In Chicago and throughout Illinois, all drivers are required to have insurance in the event of an accident that causes damage or injuries. However, even though this is the law, many vehicle owners still drive around uninsured (UM – uninsured motorist) or underinsured (UIM – underinsured motorist). How does this happen? Many times, drivers will simply get a cheap policy in order to get their cars on the road and then either cancel it or just stop paying it. Yes, this is against the law, but no, it doesn’t stop some people from driving without coverage.
So what happens if you have an accident with an uninsured or underinsured motorist? Or, what happens if you’re the victim of a hit-and-run and are unable to find out the insurance information of the driver who hit you? How do you file a claim? This is where your own insurance policy comes in.
Q: What car insurance does Illinois law require?
A: For any vehicle, the state requires liability insurance (bodily injury liability coverage). The minimum liability coverage a driver must carry is $20,000 for property damage, $25,000 for the injury or death of one person, and $50,000 for multiple injury victims or deaths in a single car accident. Uninsured motorist coverage is also mandatory. It’s recommended to get a policy with more coverage, however. If you’re found at fault for a crash with injuries or death and the damages exceed your policy limits, you could be held personally liable for the difference.
Q: If I’m injured by an uninsured or underinsured driver, what is my recourse?
A: If you’re injured in an accident and the other driver’s insurance is insufficient to cover your injuries or damage (or it was a hit-and-run where the driver cannot be identified), you and your car accident lawyer should look at your own policy first. Typically your UM/UIM coverage should pay what the other driver’s insurance would have covered, up to the limits of your policy.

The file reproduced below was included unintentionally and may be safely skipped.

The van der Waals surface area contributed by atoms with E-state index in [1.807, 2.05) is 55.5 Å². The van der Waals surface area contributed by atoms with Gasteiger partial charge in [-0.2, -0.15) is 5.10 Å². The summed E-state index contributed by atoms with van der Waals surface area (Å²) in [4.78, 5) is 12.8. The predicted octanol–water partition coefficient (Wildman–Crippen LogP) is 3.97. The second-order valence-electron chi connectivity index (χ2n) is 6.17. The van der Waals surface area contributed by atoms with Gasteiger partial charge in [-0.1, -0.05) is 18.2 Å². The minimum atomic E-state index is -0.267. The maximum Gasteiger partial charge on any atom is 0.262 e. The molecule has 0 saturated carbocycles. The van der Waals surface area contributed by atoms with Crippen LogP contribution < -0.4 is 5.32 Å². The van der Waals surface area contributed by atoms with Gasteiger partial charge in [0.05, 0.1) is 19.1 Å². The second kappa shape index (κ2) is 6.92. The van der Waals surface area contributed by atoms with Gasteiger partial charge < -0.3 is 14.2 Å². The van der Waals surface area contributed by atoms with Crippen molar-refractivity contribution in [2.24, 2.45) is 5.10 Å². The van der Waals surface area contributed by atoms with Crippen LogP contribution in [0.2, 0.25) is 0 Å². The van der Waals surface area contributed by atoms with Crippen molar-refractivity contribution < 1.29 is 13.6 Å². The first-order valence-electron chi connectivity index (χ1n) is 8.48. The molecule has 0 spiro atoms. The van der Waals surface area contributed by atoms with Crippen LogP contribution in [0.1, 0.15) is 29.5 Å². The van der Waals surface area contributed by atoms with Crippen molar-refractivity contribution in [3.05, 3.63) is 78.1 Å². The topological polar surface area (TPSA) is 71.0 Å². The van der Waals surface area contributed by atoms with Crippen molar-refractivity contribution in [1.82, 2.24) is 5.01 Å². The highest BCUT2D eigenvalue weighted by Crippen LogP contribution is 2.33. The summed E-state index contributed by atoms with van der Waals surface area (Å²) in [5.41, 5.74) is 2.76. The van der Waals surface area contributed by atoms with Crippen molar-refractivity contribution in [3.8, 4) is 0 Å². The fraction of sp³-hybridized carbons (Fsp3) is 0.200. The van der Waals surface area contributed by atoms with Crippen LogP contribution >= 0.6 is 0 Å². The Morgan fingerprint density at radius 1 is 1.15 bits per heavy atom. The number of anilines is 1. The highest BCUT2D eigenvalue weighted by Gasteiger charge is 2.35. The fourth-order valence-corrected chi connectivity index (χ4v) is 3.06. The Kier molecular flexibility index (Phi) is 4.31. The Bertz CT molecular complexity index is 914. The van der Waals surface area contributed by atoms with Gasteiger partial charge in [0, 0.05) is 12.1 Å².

Q: What is the penalty for not having insurance?
A: A conviction of driving without insurance can result in fines from $500 to $1,000, along with loss of license and registration until proof of insurance is obtained.
Here’s a fictitious example of UM/UIM coverage in action:
A woman (Ms. A) is involved in an accident where her car is hit by a man (Mr. B) who runs a red light at an intersection. She suffers serious injuries, which total over $100,000. However, the driver who hit her carried only $50,000 in bodily injury liability coverage. Ms. A was able to bring a claim against Mr. B’s insurance policy up to his $50,000 limit. However, that only covered half of her bills. After that, Ms. A brought an underinsured motorist claim against her own policy to cover the other $50,000.
If you suffered injuries in an accident with an uninsured or underinsured driver, look to our Chicago car accident attorneys at Gainsberg Law for strong advocacy and experienced representation. We will vigorously fight for the compensation you deserve. We invite you to schedule a meeting with our legal team through our contact form, or by calling 312.548.9019 today.